Tomorrow morning I go in for lasik surgery on both eyes. By God's grace, afterwards I'll be able to see at a distance without glasses and the astigmatism that's been the curse of my life will be gone. I may need reading glasses, but that's nothing in comparison to what I've dealt with since third grade.
The decision has made me think a lot about trust. We are, after all, talking about the part of my body that my work absolutely depends upon. I've often felt that if I couldn't read -- read anything I like, I mean, not just what's been made available in braille or on tape (which I can't concentrate on, anyway) -- I am not sure life would be worth living. I realize, of course, intellectually at least, that this is not the case, but it suggests how important the written word is to me. And I am, tomorrow morning, going to entrust this so vital part of my life to a relative stranger, someone I've met twice in my life.
It wasn't an easy decision. There are risks, and if one of those risks makes my sight worse than it now is, it will be cold comfort to know that I'm in a very small minority of those who've had the surgery done. So I thought a great deal about risk and what kinds of risks I'm willing to take. Finally, the doctor's reputation and track record, along with the 100% satisfaction I've encountered among all the people I know who have had it done or know someone who has, decided me that it is worth it. Now I have to trust him and his staff.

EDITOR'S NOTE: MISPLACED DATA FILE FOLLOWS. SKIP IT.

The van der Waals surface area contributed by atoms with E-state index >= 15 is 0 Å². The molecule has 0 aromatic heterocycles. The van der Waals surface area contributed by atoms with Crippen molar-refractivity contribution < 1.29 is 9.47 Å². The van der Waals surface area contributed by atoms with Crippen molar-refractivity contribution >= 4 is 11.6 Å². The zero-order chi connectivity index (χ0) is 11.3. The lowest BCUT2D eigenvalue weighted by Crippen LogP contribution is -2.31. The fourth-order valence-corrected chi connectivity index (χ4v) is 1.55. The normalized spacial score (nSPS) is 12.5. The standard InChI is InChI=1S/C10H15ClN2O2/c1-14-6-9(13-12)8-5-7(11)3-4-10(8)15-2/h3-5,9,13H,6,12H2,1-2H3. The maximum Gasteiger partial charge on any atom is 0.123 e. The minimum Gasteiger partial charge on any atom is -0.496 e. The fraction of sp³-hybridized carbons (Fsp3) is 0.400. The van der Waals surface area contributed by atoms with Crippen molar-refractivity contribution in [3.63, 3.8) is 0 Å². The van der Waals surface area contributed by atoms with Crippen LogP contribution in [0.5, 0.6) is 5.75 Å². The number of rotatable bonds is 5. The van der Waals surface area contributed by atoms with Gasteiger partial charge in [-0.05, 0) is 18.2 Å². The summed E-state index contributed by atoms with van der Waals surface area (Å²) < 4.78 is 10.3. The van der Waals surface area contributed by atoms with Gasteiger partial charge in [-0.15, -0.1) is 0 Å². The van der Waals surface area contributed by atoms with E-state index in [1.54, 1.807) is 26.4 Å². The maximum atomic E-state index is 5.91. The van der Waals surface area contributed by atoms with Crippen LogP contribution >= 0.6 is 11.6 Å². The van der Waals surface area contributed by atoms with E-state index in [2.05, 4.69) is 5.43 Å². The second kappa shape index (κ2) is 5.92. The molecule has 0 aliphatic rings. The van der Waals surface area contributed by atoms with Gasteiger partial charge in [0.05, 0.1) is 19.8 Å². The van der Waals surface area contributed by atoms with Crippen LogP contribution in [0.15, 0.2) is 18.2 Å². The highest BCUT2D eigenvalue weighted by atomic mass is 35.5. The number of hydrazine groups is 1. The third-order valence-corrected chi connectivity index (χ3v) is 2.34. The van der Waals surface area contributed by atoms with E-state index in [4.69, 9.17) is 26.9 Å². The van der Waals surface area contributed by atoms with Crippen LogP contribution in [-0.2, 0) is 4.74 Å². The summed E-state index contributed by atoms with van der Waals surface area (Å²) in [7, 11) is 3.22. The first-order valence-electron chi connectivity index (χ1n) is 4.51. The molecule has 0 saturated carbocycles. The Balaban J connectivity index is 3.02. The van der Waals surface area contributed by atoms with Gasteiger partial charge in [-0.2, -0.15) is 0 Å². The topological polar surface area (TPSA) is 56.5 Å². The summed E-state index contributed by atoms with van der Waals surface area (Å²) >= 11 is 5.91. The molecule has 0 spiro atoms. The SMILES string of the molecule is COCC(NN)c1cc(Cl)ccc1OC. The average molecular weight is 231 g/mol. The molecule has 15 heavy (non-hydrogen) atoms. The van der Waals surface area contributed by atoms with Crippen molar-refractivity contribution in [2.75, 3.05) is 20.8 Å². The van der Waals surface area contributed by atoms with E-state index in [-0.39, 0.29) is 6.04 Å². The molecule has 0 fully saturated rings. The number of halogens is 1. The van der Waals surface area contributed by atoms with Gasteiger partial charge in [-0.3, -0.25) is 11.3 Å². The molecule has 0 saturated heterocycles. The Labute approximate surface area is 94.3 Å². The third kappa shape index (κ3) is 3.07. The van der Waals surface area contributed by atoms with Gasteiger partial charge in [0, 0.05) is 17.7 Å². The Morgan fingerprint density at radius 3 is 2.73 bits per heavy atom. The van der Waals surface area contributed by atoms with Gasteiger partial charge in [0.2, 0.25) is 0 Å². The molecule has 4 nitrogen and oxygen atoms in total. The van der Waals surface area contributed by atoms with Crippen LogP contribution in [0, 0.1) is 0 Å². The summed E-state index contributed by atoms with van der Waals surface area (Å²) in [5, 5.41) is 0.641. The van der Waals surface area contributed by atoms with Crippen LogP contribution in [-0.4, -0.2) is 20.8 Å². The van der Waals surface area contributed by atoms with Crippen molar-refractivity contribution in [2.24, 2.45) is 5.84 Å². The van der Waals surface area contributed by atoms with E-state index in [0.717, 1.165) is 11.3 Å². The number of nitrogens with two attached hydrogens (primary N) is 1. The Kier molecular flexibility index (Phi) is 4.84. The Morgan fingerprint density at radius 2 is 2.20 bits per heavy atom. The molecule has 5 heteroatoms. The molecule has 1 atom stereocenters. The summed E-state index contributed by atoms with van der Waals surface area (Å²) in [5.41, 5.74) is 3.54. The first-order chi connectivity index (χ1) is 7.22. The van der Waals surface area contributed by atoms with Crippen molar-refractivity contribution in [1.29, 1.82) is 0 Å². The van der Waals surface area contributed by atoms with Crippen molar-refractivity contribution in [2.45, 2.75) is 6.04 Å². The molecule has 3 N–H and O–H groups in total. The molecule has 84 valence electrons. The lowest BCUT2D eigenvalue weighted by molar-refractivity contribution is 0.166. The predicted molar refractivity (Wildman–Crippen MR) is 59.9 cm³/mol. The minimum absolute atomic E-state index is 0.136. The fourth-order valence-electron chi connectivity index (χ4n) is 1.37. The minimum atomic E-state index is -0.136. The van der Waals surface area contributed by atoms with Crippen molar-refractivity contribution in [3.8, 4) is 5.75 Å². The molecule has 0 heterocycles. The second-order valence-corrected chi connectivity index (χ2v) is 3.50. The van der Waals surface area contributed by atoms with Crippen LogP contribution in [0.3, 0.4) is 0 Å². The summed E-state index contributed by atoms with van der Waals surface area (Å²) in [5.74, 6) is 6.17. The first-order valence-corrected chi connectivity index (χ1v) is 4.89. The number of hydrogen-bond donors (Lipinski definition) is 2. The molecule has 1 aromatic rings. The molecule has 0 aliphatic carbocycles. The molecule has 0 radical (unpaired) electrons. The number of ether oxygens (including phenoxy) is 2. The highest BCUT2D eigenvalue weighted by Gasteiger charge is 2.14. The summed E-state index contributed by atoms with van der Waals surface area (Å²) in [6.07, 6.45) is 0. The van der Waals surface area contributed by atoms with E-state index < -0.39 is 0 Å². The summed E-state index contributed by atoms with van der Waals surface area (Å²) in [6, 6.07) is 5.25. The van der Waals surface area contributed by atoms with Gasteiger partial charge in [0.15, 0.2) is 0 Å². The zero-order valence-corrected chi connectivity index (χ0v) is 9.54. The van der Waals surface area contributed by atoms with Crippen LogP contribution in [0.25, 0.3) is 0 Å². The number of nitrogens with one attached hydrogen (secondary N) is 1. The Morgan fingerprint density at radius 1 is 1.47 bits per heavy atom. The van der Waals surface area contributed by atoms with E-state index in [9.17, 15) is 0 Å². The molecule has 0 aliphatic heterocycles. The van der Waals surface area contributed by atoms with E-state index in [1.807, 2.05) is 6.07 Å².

But ultimately, of course, it's not the doctor and his staff that I need to trust. Men are fallible, always. It's God I must place my trust in, knowing that He is the One sovereign over all that happens, including what happens in surgery tomorrow morning.
This is a hard lesson for me, one I've struggled with all my life as a Christian. Always I'm seeing fallible people and feeling fear -- what if this person lets me down, hurts me, fails me in some way? And of course, people have done so, again and again, just as I have done to others, because it's a fallen world and we the most fallen creatures in it.
But the only way to conquer the fear is to place my trust in God. Not trust that all will happen as I want it to, that my life will be perfect and wonderful and without pain if I trust in Him, but trust that He loves me and that whatever happens to me He will use for His glory -- if I allow Him to. Please Him this will be another step in that journey.
There is no fear in love, but perfect love casts out fear. (I John 4:18a)